As stated earlier, the politicians in the United States are crucial decision-makers for dozens of nations, if not more. If they suffer mental decline and cannot understand the issues they are voting on, it could be catastrophic for hundreds of millions of human beings. 

Yes, only a few politicians showed cognitive issues, but in a tense and polarized Congress with thin majorities like the one currently serving, every vote matters because it can change the results.

Is a Cognitive Test Necessary?

Nikki Haley, in the first few months of her presidential primary bid, proposed to use the Montreal Cognitive Assessment. This cognitive test, if rightfully evaluated and analyzed, can reveal signs of cognitive decline in a patient but cannot diagnose cognitive diseases. 

The best alternative to an age limit for politicians is a cognitive test. American politicians represent, defend and protect our democracy.  I would prefer a 75-year-old politician with an acute understanding of Congressional proceedings and international issues with no mental illness to be my politician instead of a 55-year-old suffering from grave degenerative cognitive issues like Alzheimer's. 

It is a hard truth, but we, the electors, have the responsibility to vote not only for candidates who represent our values but also for someone who can quickly make decisions coherently and adapt to the chaotic lifestyle that is being a politician. 

Acknowledgment: The opinions expressed in this piece are those of the individual author. 


May 31

Cognitive exams seem like a great idea, ensuring mental competency of those who run the country definitely should be a priority of the government. I am more curious about how such a test could be created and who would administer it, in order to avoid bias. I would also want to know how failure of such a test would be quantified and whether resignation would be required after failure of a test. This is certainly a great idea but I think those are some questions which would need to be answered.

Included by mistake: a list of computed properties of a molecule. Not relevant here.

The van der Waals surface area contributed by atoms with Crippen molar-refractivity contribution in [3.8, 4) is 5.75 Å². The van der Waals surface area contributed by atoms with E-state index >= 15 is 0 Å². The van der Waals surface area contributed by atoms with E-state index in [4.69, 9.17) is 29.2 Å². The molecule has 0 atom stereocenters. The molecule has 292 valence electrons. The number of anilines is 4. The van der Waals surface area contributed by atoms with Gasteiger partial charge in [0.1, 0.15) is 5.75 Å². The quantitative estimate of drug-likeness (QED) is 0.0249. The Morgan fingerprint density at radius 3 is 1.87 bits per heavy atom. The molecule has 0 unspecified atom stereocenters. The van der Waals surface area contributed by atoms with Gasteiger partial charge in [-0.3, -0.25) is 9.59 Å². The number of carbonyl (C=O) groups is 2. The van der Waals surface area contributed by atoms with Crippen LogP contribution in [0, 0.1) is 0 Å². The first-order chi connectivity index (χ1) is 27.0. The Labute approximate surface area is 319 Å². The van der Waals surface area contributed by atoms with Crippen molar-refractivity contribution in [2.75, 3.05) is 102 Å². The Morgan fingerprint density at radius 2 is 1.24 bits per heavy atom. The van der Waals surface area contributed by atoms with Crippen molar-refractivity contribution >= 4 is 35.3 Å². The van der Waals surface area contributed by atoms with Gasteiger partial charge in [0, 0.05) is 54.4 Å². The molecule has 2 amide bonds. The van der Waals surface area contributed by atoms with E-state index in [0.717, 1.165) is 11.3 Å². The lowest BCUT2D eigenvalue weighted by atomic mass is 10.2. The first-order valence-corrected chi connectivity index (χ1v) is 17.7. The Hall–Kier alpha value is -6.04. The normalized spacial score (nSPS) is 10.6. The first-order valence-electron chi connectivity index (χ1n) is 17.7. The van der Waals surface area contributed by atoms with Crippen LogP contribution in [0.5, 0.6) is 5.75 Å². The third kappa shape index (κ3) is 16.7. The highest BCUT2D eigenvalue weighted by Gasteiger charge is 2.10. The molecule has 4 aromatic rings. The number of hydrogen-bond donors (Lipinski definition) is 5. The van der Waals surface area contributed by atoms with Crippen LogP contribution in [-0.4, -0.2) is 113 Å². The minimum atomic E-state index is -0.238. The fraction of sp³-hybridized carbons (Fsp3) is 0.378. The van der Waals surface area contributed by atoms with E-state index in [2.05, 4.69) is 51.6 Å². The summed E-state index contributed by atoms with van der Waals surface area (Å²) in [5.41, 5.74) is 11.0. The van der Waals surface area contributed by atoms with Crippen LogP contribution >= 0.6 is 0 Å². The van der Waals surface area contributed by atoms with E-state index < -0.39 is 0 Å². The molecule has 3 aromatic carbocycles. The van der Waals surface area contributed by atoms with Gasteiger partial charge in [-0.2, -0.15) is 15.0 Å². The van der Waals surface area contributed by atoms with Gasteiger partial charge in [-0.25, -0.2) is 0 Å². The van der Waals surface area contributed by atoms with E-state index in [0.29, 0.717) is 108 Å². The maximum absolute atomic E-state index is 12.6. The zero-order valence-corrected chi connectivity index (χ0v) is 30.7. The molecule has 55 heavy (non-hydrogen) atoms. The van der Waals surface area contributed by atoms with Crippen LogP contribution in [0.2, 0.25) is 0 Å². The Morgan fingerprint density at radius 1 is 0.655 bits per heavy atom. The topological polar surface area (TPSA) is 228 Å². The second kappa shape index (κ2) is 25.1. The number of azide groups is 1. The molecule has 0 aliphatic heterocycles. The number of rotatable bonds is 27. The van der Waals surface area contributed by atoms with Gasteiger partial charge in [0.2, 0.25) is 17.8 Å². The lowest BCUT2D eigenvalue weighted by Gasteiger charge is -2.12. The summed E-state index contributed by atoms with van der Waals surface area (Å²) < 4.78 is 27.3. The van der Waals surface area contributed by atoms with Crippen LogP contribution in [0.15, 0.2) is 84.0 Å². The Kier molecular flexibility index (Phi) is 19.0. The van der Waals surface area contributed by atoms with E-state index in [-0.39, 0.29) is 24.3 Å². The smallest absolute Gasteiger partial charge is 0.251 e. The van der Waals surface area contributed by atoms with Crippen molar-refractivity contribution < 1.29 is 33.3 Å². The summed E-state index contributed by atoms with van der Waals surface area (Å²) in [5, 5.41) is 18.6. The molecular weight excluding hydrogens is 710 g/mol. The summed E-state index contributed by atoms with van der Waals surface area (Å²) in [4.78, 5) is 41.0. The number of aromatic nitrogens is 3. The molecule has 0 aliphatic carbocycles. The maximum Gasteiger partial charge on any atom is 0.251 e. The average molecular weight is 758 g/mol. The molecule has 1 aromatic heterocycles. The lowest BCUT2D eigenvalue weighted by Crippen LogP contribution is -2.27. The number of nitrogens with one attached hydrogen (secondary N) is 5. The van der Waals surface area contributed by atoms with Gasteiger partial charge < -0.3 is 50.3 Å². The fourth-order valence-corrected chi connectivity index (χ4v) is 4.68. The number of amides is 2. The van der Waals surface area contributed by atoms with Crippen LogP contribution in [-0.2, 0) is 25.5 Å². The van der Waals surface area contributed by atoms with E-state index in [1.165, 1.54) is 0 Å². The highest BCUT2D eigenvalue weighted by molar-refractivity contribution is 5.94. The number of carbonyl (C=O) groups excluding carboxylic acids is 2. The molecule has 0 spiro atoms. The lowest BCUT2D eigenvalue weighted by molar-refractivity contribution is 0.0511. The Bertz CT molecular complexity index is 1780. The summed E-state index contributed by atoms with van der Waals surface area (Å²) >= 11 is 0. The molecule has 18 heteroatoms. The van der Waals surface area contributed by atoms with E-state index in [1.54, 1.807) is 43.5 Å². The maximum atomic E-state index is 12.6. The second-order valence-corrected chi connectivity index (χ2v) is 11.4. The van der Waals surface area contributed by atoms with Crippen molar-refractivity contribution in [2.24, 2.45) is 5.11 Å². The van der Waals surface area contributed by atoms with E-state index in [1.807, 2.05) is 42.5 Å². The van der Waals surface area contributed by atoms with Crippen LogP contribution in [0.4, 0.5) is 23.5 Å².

Hi Gabriel,

Your idea for cognitive testing makes a lot of sense and could definitely be beneficial to our democracy. However, I can't completely disagree with implementing an upper age limit. Considering the statics you cited, more than 50% of our politicians are over 60. However, only roughly 20% of the American people are that old. So, I fear that such loose age restrictions lead a vast majority of American age groups to be unrepresented on the congressional floor. With that being said, a cognitive test would certainly fix some of the issues.


Adrian H
Adrian H
May 31

Hello Gabriel,

I actually think a cognitive test or assessment is good idea, especially from how you presented it. Though it is tough to watch certain politicians literally seem to wither away during the course of their lives, this cognitive test I think actually puts a reasonable cap onto how capable older politicians are. However, I wonder if there is another way to acquire the years of experience said politicians have another way, like either through writing down of principles or what not, or even an apprentice or assistant.